RF Cookbook: A Fashionable Love Triangle
by Jacqueline Tobin
June 26, 2013 —
All photos © Zabrina Deng
When it comes to fashion shoots, Zabrina Deng says each one requires an extraordinary amount of pre-production work, including storyboarding each scene; planning out and hiring someone to do the wardrobe, styling, hair and makeup; and setting up the lighting for each set, among other tasks. “Every aspect of the shoot has to contribute to what we are trying to say in the photograph,” Deng explains. “I love having a lot of creative control when shooting fashion and I’ve always loved seeing how a garment makes a woman look and feel.”
Deng, along with her husband Jeremy Chan, is part of the destination wedding and portrait duo known as JeZa Photography based in San Francisco. The pair, who travel the world to shoot engagement and wedding sessions that incorporate drama, glamour and passion, say they now are working hard on incorporating more fashion editorial work into their shooting repertoire and hope to get the work published on a regular basis. “It really fuels our creativity, which in turn adds more value to our [wedding] clients,” says Deng. (So far, they’ve been published in Vogue Italia’s PhotoVogue, UK’s Stuff Magazine (Chinese edition), and Elle Wedding (Hong Kong).
The fashion narrative highlighted here includes images for which Deng recently won first place in the fashion category of WPPI’s 2013 16 x 20 Print Competition.
Set in the 1960s when traveling was a far more glamorous endeavor, says Deng, the basic premise is that Courtney (blonde-haired model) and Sara (red-haired model) are very good friends who both get to know airline pilot Ben separately. “Ben is handsome on the outside, but also a total playboy and eventually gives them the same scarves as gifts,” Deng explains. “Because this story takes place when aviation was a well-respected, glamorous and in-demand industry to get into, I chose natural, soft, clean and simple studio light to complement the fashions as well as show how the girls fall into the scene of being in love naturally.”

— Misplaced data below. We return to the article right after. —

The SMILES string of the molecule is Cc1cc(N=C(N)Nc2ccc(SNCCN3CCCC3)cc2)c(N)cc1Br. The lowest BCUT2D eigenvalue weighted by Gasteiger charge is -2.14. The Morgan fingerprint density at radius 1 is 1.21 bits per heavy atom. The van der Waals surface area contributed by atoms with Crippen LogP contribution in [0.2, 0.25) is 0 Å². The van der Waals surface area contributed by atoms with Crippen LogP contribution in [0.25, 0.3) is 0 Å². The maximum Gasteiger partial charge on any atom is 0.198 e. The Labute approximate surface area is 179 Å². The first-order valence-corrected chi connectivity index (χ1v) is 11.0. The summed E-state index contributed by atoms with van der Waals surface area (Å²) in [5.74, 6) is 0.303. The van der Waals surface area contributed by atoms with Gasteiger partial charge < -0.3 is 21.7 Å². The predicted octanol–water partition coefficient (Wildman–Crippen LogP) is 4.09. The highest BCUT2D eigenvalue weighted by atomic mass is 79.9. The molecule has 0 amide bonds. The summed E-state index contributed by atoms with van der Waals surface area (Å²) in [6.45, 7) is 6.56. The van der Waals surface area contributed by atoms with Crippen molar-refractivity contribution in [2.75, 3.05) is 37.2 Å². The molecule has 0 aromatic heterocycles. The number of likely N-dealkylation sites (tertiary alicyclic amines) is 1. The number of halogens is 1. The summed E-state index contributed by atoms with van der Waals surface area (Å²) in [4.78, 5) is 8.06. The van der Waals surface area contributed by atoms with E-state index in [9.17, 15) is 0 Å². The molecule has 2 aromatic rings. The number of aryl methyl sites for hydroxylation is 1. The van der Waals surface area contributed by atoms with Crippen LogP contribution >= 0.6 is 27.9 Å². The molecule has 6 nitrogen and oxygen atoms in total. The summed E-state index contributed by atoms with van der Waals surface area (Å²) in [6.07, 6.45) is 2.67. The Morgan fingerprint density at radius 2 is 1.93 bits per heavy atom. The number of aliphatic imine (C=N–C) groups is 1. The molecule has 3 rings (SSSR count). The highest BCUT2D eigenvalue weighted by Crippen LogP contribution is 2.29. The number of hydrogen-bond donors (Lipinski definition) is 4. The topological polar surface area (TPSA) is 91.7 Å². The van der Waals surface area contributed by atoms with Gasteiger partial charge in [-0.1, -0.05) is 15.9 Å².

Deng’s backdrop for the shoot was the Oakland Aviation museum, a place she and Chan drive past all the time when they travel out of the Oakland airport. “The way these planes are preserved at the museum, coupled with my fascination with 1960s fashion icon Twiggy and the avant-garde wardrobes she often wore, made me want to shoot there,” says Deng, “so I contacted the museum and got a permit.”
Assembling all the different elements of the shoot—the models, retro wardrobe, makeup and hair—was a collaborative effort with makeup artist Regard Tang, who is Deng’s cousin. “She is well-connected with the fashion industry in San Francisco so she helped gather the models, wardrobe and hair stylists for this project,” says Deng. “It took about one week for the prep work, time spent on storyboarding, location scouting, wardrobe and prop prep work. The success of the shoot really lies in the hard work of everyone on the team, including Regard and wardrobe stylist Renata Gar, who spent multiple days gathering the amazing wardrobes and accessories we ended up using.”
You Might Also Like
Dani Klein-Williams's new book is touted for its "chic, flirty and feminine boudoir portrait style and ability to showcase each woman's best assets."Read the Full Story »
Boudoir photographer Jennifer Rozenbaum shares her techniques for posing women to make them look and feel beautiful, feminine and fearless in front of the camera.Read the Full Story »